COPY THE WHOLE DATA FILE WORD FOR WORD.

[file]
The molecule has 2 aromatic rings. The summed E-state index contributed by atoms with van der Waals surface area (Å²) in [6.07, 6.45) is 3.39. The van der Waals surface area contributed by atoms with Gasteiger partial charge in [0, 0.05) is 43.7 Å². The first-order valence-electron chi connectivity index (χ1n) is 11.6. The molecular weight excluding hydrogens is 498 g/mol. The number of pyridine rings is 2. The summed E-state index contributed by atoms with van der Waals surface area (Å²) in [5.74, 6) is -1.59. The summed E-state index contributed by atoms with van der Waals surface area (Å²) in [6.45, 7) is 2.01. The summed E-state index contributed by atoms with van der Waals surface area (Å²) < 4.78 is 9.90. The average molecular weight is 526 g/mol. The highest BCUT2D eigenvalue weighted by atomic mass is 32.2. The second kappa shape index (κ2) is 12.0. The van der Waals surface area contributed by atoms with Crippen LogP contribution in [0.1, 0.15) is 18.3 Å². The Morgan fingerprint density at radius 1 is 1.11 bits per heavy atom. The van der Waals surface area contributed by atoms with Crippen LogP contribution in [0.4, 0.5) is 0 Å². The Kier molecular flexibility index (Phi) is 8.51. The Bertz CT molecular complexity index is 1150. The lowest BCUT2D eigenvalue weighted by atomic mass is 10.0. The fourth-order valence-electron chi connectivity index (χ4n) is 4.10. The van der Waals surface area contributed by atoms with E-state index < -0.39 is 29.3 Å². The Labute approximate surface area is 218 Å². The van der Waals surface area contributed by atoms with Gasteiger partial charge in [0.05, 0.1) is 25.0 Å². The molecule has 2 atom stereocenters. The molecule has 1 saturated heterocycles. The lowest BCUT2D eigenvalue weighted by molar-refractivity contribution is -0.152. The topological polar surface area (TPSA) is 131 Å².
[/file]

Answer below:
The molecule has 2 aromatic rings. The summed E-state index contributed by atoms with van der Waals surface area (Å²) in [6.07, 6.45) is 3.39. The van der Waals surface area contributed by atoms with Gasteiger partial charge in [0, 0.05) is 43.7 Å². The first-order valence-electron chi connectivity index (χ1n) is 11.6. The molecular weight excluding hydrogens is 498 g/mol. The number of pyridine rings is 2. The summed E-state index contributed by atoms with van der Waals surface area (Å²) in [5.74, 6) is -1.59. The summed E-state index contributed by atoms with van der Waals surface area (Å²) in [6.45, 7) is 2.01. The summed E-state index contributed by atoms with van der Waals surface area (Å²) < 4.78 is 9.90. The average molecular weight is 526 g/mol. The highest BCUT2D eigenvalue weighted by atomic mass is 32.2. The second kappa shape index (κ2) is 12.0. The van der Waals surface area contributed by atoms with Crippen LogP contribution in [0.1, 0.15) is 18.3 Å². The Morgan fingerprint density at radius 1 is 1.11 bits per heavy atom. The van der Waals surface area contributed by atoms with Crippen LogP contribution in [0.4, 0.5) is 0 Å². The Kier molecular flexibility index (Phi) is 8.51. The Bertz CT molecular complexity index is 1150. The lowest BCUT2D eigenvalue weighted by atomic mass is 10.0. The fourth-order valence-electron chi connectivity index (χ4n) is 4.10. The van der Waals surface area contributed by atoms with E-state index < -0.39 is 29.3 Å². The Labute approximate surface area is 218 Å². The van der Waals surface area contributed by atoms with Gasteiger partial charge in [0.05, 0.1) is 25.0 Å². The molecule has 2 atom stereocenters. The molecule has 1 saturated heterocycles. The lowest BCUT2D eigenvalue weighted by molar-refractivity contribution is -0.152. The topological polar surface area (TPSA) is 131 Å².